Is Joe Rogan’s ‘Best Sushi Of All-Time’-Spot As Good As He Claims?

The distance from the road to the front door of the Hyatt Regency Lost Pines Resort and Spa is roughly three miles. The drive down the tranquil, tree-lined path located outside of Austin, Texas, fills you with excitement: for lounging in the peaceful resort nestled in the Texas wilderness, for a relaxing massage in the luxurious spa, and, perhaps most of all, for sushi. The Hyatt Regency Lost Pines Resort and Spa is the home of Sushi by Scratch, a popular omakase restaurant from acclaimed chefs Phillip Frankland Lee and Margarita Kallas-Lee that’s a favorite of many, including the world’s most popular podcaster.

“HOLY FUCK was this good. Just absolutely incredible,” Joe Rogan wrote on his Instagram last year. “I can’t recommend this place enough. Just absolutely sensational.”

In another post from April of this year, he called it the “best sushi on earth.” Rogan again preached the virtues of Sushi by Scratch’s during a recent episode of The Joe Rogan Experience podcast, telling guest Elon Musk that it’s “the best sushi you’ll ever eat” and “the best sushi of all time.”

I’m no fan of Joe Rogan (for spreading misinformation, for wanting Tucker Carlson to run for president, for claiming The Hangover is the last “really good” comedy movie) or Elon Musk (for… how long do you have?), and I would rather eat a gallon of Popeyes coleslaw than listen to them talk for three hours. But I am a fan of things being called the “best” ever.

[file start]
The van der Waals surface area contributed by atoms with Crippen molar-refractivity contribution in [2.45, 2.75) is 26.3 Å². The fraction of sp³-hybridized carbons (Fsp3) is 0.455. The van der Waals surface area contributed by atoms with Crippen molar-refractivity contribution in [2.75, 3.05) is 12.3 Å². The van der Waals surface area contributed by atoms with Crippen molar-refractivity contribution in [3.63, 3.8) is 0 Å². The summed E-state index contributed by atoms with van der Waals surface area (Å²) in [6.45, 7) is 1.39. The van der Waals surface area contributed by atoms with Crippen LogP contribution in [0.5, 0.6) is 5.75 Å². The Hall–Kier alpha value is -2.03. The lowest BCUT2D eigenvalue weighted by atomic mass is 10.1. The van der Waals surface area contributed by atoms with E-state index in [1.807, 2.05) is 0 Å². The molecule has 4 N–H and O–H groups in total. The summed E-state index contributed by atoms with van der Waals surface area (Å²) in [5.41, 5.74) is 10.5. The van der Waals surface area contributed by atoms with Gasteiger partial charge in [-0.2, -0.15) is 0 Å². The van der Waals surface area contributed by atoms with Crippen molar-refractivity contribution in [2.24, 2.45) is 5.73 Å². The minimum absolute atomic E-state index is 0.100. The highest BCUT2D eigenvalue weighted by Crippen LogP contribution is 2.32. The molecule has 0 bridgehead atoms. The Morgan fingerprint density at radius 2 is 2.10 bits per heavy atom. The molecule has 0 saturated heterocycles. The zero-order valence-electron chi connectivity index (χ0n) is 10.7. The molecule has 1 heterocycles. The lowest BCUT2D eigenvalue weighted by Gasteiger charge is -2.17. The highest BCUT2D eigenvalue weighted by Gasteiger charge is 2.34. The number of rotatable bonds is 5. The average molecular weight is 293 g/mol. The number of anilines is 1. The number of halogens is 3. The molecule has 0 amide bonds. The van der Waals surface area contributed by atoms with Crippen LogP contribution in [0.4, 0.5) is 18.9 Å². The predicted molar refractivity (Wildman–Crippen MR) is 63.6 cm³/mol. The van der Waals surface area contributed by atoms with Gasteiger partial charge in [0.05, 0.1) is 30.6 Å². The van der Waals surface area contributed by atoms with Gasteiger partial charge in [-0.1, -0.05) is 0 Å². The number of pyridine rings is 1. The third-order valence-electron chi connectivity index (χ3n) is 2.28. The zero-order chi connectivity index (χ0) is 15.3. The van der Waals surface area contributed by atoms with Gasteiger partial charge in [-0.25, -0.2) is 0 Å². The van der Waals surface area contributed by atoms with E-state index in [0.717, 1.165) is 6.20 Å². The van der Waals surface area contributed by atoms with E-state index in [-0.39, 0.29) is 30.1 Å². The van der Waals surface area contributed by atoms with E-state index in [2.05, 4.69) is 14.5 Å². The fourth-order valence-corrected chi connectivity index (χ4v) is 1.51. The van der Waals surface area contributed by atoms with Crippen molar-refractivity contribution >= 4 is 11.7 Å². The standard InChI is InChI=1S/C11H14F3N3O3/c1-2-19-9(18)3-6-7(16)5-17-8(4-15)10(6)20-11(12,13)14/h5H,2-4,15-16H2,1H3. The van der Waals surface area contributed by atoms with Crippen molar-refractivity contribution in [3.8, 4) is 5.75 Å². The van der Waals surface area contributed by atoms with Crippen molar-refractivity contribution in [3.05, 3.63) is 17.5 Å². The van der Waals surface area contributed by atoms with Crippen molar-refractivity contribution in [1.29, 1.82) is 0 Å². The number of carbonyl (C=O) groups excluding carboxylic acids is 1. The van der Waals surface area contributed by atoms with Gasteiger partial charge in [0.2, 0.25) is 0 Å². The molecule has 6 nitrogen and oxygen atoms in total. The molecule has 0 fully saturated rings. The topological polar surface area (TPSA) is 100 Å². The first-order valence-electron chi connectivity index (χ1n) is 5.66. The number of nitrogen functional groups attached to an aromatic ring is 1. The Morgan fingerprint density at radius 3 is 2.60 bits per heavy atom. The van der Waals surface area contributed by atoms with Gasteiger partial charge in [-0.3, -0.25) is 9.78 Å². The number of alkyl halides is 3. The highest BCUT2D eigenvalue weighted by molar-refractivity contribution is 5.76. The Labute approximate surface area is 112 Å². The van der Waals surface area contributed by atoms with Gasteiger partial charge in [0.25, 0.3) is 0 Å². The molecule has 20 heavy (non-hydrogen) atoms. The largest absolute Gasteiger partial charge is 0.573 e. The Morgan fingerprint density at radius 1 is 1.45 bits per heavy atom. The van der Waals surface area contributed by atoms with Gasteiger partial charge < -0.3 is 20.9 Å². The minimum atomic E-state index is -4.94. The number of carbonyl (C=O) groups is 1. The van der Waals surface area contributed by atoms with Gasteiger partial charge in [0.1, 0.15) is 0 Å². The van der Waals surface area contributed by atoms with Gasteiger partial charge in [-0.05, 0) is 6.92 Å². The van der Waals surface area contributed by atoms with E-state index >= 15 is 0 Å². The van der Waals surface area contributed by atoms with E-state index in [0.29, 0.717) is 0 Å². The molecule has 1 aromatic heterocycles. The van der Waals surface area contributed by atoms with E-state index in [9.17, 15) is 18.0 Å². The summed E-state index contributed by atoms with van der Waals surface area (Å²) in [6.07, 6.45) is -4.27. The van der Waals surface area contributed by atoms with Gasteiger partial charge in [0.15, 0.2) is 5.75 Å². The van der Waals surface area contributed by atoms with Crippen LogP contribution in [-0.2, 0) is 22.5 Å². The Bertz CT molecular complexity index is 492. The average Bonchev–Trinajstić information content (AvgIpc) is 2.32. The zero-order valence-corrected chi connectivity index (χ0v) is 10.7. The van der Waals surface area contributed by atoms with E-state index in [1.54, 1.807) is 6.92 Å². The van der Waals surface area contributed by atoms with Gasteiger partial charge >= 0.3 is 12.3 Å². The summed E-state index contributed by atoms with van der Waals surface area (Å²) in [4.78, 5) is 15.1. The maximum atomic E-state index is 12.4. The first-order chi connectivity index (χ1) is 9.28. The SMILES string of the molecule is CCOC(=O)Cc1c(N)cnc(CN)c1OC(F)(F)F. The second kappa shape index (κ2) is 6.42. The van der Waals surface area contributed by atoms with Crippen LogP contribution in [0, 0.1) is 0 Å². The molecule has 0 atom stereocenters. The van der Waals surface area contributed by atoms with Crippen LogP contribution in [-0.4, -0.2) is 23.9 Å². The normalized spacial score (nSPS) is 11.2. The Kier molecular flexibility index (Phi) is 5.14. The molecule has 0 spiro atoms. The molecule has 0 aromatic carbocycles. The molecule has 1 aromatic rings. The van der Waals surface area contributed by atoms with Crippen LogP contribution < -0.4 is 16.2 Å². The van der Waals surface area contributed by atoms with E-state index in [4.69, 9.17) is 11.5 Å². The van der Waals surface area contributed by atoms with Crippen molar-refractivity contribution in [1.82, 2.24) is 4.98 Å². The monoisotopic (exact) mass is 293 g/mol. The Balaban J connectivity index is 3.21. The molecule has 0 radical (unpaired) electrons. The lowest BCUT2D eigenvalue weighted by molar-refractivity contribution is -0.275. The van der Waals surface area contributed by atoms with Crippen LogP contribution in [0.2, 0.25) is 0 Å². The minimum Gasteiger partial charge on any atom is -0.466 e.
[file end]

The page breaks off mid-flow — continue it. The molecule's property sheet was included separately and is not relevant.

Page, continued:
So I made a trip to the Hyatt Regency Lost Pines Resort and Spa for my inaugural visit to Sushi by Scratch.

After walking through the aforementioned grounds and the cozy interior of the resort, you head upstairs to a waiting room where you’re greeted with a complimentary cocktail. Once it’s time for your reservation, you’re ushered into a private dining room with less than a dozen seats. Behind the sushi chefs is a board listing out that night’s tasting menu: hamachi, toro, madai, kanpachi, wagyu, melts-in-your-mouth bone marrow, etc. There were 17 courses total (with an option for more at the end), all with thoughtful flavor profiles that made me forget Austin is a land-locked city. I could taste the salty sea in the escolar; even the hotate, which I’m generally not a fan of (call me a scallop skeptic), went down easy. It was light and almost sweet.

The pacing was just right between the courses; I never felt too hungry or too full. In the dining room, there was an expectation to talk to your fellow patrons and the friendly chefs, but no pressure. The only time I heard the young duo to my right say anything, other than to each other, was an audible, Homer Simpson-style “mmm” from a guy after he finished a bite of sushi.

Sushi by Scratch, which also offers a beverage pairing with an emphasis on sake, whiskey, and Japanese-inspired cocktails, isn’t the most traditional omakase (Lee has acknowledged as such, calling himself “some young, white kid” in an interview with Eater Chicago). But between the food, the drinks, and the experience, it’s worth the cost, especially if you spend the night at the Hyatt Regency Lost Pines Resort and Spa.

Joe Rogan has been known to… stretch the truth about some things. Not here: Sushi by Scratch is as good as he claims. It completely lives up to the hype.

To make a reservation for Sushi by Scratch, click here. You can also book a stay for Hyatt Regency Lost Pines Resort and Spa, which is currently all decked out for the holidays.